Current status[edit]

Plaque attached to the Newby-McMahon Building, also known as the "world's littlest skyscraper". This plaque refers to the building adjacent to the "skyscraper" which was completed in 1906, the "skyscraper" building was completed in 1919.

With the passage of time, the Newby-McMahon Building has become a monument to a long-gone era. It has survived tornadoes, a fire, and decades of neglect to stand as a monument to the greed, graft, and gullibility of the oil boom days of North Texas.[29] The building is currently part of the Depot Square Historic District of Wichita Falls,[11] which has been declared a Texas Historic Landmark and listed on the National Register of Historic Places.[30][31] The building has never met the criteria for the definition of a skyscraper,[32] nor even that of a "highrise" building.[33] Aside from serving as a local tourist attraction, the building is home to an antiques dealership, The Antique Wood, which opened in 2006 on the ground floor.[34][35] The third floor has been converted into an artist's studio.[5]

The Newby-McMahon Building is among several historic buildings featured in the documentary film Wichita Falls: The Future of Our Past, a retrospective analysis of the city's architectural past produced in 2006 by Barry Levy, a public information officer with the city of Wichita Falls.[36]

See also[edit]

References[edit]

  1. ^ "NPS Focus". National Register of Historic Places. National Park Service. Retrieved July 10, 2012. 
  2. ^ a b c d e Dick Bundy (2010). "Littlest Skyscraper: Wichita Falls, Texas". Wichita Falls, Texas: Bundy, Young, Sims & Potter, Inc. Retrieved 2010-10-09. 
  3. ^ a b c d e f Bill Whitaker (August 20, 1998). "Cowboys Mosey On, But Littlest Skyscraper Remains". Abilene Reporter-News (Abilene, Texas: E. W. Scripps Company). ISSN 0199-3267. Retrieved 2010-10-09. 
  4. ^ a b c "Littlest Skyscraper" (subscription required). Wichita Falls Times Record News (Wichita Falls, Texas: E. W. Scripps Company). December 30, 2000. p. 9. ISSN 0895-6138. Retrieved 2010-10-09. 
  5. ^ a b c d e f g h Carlton Stowers (July 2008). "Legend Of The World's Littlest Skyscraper". Texas Co-Op Power (Austin, Texas: Texas Electric Cooperatives) 65 (1): 25. Retrieved 2010-10-09. 
  6. ^ Kelly, Louise, ed. (1982). "Wichita Falls Times, May 12, 1957". Wichita County Beginnings. Burnet, Texas: Published by The Wichita County Historical Commission/Eakin Press. ISBN 978-0-89015-347-5. Retrieved 2010-10-10.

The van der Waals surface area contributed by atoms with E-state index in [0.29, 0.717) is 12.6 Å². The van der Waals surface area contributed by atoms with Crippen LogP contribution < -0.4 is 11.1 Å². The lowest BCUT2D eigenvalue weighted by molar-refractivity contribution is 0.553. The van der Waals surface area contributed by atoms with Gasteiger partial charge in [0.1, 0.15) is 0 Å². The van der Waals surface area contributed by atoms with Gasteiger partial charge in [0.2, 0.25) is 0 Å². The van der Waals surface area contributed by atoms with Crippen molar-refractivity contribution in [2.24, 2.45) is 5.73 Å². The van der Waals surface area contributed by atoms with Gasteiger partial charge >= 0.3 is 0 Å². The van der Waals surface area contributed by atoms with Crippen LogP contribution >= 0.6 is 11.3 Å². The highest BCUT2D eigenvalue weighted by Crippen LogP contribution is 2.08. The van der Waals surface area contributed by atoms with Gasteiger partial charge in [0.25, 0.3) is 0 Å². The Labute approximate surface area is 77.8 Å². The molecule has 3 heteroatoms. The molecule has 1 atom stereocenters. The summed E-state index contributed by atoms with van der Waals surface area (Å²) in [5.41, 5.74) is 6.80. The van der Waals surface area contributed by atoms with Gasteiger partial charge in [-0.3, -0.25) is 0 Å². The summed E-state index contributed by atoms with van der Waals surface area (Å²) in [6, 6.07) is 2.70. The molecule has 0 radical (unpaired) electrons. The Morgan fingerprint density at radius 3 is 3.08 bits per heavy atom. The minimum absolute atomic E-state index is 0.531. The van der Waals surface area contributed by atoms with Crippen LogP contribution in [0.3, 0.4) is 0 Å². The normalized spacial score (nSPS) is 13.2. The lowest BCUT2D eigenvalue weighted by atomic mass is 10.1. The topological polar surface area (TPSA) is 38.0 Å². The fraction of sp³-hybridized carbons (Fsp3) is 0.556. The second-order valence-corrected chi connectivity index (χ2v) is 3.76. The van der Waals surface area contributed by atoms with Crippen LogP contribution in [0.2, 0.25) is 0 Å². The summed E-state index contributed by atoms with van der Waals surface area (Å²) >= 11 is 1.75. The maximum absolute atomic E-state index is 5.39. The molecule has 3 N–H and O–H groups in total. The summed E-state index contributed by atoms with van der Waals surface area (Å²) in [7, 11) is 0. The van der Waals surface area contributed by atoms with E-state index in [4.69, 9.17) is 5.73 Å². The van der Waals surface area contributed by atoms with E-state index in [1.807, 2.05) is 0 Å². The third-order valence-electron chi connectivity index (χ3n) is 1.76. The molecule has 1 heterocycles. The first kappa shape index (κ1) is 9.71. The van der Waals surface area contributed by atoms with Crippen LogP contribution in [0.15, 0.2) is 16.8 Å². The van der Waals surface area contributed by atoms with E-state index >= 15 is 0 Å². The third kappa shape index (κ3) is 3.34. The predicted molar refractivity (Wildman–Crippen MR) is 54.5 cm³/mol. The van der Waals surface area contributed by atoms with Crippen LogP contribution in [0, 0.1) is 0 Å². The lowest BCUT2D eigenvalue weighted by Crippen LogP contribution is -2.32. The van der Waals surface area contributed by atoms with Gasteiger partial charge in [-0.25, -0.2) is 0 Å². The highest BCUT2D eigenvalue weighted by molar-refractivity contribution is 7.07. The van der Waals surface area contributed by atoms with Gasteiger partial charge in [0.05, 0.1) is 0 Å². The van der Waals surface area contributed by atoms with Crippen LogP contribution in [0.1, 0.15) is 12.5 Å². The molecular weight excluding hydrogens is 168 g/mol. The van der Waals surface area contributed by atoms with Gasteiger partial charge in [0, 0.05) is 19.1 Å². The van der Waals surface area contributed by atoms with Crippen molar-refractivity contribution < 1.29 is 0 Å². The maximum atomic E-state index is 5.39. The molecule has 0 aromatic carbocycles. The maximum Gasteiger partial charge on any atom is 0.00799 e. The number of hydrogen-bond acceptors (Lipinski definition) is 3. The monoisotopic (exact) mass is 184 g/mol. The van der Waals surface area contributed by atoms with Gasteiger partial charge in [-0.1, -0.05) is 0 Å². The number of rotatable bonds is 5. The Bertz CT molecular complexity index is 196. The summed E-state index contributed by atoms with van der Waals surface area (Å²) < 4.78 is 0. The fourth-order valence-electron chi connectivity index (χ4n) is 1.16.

7. ^ Olien, Diana Davids; Olien, Roger M. (2002). Oil in Texas: the gusher age, 1895–1945 (1 ed.). Austin, Texas: University of Texas Press. p. 78. ISBN 0-292-76056-6. Retrieved 2010-10-10. 
  8. ^ Brian Hart (2010). "Burkburnett, Texas". Denton, Texas: Texas State Historical Association. Retrieved 2010-10-10. 
  9. ^ a b Don Chance (July 25, 2001). "The Littlest Skyscraper: with a new owner, Wichita Falls most famous height-impaired highrise holds a promising future" (subscription required). Wichita Falls Times Record News (Wichita Falls, Texas: E. W. Scripps Company). p. 30. ISSN 0895-6138. Retrieved 2010-10-09. 
  10. ^ "Clay County Texas: Obituaries 1909". Wichita Daily Times (Wichita Falls, Texas). July 5, 1909. Retrieved 2010-10-10. 
  11. ^ a b c d e "The Shape of Texas:Littlest Skyscraper (Volume 7, Issue 21)" (Audio article, subscription required). Austin, Texas: Texas Society of Architects. 2010. Retrieved 2010-10-21. 
  12. ^ Report of the Governor of Oklahoma to the Secretary of the Interior. Washington: Government Printing Office. 1898. p. 51. Retrieved 2010-10-10. 
  13. ^ Kelso J (2007). "North Texas". Texas Curiosities: Quirky Characters, Roadside Oddities & Other Offbeat Stuff (3rd ed.). Kearney, Nebraska: Morris Book Publishing. p. 112. ISBN 978-0-7627-4109-0. Retrieved 2010-10-20. 
  14. ^ Gerald E. McLeod (September 15, 2000). "Day Trips: Best Skyscraper". The Austin Chronicle (Austin, Texas: Austin Chronicle Corporation). ISSN 1074-0740. Retrieved 2010-10-09. 
  15. ^ Edwards J (2008). "The Panhandle: Wichita Falls & Environs". In Harmsen D; Nalepa M. Fodor's Texas (1st ed.). New York: Random House, Inc. p. 517. ISBN 978-1-4000-0719-6. Retrieved 2010-10-20. 
  16. ^ a b c d e Wichita Falls Times Record News (December 8, 2002). "About Us". Wichita Falls, Texas: E. W. Scripps Company. Retrieved 2010-10-09.